A more extensive celebration was held September 9, 1895 in conjunction with the annual State Fair and California Admission Day. The gala was dubbed a "Grand Electric Carnival," and indeed it was -- a night parade of illuminated floats mounted on electric streetcars rolled down streets ablaze with electric lights. The Capitol building itself was outlined by lights that could be seen for 50 miles.
By October 1895, the plant's four generators were producing 3,000 kilowatts to be used by the electric street railway and by industrial and commercial establishments. A fifth generator that boosted this to 3,750 kilowatts was eventually taken out of service.
The powerhouse still looks much as it did in 1896 when the journal of Electricity described it: "Thoroughly fire-proof with walls of brick and stone, the floors are of concrete, on steel beams supporting terra cotta tile arches. All floors have wood surfacing. The roof is of iron." Folsom was now hailed as the "greatest operative electrical plant on the American continent". But there were problems. From 1896 to 1898 the waterflow in the river fell to unexpected lows during the dry season; the need for more electric power resources became acute. Sacramento Electric's increased business during this time made it necessary to construct an additional powerhouse in 1897 to produce more electricity by taking advantage of the 26-foot drop between the original powerhouse and the river. The turbine in this powerhouse was set low to get as much drop as possible, but the generator was set high to keep it safe from floods. A unique rope drive using 2,200 feet of continuous-strand hemp with a system of wheels and drums was created to connect them.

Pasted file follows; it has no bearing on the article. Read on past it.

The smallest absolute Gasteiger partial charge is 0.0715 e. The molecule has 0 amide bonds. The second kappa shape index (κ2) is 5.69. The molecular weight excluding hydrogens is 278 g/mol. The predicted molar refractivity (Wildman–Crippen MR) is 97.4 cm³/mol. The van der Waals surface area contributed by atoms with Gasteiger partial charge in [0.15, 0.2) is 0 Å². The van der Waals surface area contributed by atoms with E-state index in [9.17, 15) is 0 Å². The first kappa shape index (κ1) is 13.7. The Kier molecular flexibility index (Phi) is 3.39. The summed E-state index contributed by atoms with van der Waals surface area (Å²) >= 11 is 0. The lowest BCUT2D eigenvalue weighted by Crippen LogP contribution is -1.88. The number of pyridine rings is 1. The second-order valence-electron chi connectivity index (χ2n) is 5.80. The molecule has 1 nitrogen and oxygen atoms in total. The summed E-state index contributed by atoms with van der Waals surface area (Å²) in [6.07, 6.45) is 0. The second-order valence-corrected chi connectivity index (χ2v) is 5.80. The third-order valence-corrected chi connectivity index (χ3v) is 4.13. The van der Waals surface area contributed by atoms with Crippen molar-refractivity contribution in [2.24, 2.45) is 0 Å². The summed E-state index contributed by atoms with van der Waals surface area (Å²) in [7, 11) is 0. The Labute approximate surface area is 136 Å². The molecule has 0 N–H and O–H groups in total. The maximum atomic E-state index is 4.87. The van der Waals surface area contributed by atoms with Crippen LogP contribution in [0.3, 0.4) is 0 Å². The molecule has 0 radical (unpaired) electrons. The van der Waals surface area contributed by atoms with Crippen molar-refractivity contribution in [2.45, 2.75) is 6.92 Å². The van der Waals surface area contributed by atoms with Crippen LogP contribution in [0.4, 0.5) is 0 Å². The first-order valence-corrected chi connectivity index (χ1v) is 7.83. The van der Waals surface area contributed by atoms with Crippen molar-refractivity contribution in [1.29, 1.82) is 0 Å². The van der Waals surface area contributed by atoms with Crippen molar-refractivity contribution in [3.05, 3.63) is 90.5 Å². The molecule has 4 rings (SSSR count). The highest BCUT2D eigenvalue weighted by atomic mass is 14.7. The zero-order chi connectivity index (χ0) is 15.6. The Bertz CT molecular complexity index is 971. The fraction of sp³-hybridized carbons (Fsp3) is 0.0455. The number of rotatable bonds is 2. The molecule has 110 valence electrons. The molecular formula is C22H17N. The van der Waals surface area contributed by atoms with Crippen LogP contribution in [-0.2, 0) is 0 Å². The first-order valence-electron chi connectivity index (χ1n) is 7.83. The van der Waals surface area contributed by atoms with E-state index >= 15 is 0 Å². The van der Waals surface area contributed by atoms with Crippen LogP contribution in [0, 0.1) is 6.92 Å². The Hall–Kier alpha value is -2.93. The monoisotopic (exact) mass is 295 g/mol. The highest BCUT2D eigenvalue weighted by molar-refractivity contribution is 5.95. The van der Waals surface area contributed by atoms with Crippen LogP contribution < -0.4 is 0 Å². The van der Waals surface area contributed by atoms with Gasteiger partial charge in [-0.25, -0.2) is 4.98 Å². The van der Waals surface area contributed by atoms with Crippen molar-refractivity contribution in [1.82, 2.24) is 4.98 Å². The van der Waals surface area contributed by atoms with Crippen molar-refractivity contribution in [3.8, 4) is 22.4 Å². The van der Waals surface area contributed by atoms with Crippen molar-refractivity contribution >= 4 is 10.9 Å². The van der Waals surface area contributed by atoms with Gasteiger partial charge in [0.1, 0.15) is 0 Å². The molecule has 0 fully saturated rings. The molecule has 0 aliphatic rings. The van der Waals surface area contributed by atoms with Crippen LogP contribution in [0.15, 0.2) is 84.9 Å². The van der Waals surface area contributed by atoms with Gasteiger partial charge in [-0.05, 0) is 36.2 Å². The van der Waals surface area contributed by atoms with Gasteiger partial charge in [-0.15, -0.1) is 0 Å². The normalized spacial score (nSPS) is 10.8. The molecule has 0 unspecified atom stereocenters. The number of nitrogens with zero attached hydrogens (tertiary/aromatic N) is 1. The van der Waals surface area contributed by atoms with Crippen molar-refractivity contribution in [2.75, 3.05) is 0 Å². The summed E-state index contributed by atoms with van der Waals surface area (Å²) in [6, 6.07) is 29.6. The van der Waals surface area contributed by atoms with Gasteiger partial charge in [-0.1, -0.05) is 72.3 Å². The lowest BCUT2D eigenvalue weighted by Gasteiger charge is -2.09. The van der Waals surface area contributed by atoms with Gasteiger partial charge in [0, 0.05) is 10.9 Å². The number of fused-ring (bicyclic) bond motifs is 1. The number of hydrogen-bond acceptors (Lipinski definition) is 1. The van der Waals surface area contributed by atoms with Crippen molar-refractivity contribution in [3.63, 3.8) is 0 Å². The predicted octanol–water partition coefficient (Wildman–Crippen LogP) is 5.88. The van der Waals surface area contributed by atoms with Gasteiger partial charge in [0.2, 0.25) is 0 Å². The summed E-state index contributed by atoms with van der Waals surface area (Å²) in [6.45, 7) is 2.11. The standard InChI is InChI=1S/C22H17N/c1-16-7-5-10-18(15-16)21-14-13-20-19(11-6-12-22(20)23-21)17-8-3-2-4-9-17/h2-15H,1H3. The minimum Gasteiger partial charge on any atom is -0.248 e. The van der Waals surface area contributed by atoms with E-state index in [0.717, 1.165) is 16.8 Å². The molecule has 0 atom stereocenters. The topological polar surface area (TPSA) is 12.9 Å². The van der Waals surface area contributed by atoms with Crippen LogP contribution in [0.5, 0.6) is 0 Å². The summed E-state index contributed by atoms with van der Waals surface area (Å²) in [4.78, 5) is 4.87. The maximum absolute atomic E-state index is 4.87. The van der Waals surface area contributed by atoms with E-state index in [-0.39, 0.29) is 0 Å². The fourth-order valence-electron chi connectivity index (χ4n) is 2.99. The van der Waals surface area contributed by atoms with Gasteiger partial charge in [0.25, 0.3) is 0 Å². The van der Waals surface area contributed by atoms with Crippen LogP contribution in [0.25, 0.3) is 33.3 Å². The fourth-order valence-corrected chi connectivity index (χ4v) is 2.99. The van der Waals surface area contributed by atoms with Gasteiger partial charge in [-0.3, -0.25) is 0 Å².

Consolidation of the related Livermore companies was accomplished in 1896 under the newly incorporated Sacramento Electric, Gas and Railway Company, and a bond issue of $1,500,000 was authorized. But the move failed to cure financial ills of the business or lessen the increasing pressure of competition from the well-established Capitol Gas Company and the newly formed Central California Electric Company.
By the turn of the century the financial picture improved for the company and business was expanding, but the struggle had been long and grueling for the Livermores and their associates. In 1903 the firm sold out to the California Gas and Electric Corporation, immediate predecessor of Pacific Gas and Electric which operated the powerhouse until November 1952. When the old dam was destroyed during the construction of the new Folsom Dam and the powerhouse was shut down after 57 years of continuous service. In 1958 PG&E presented the building to California State Parks for preservation and interpretation of its historic values.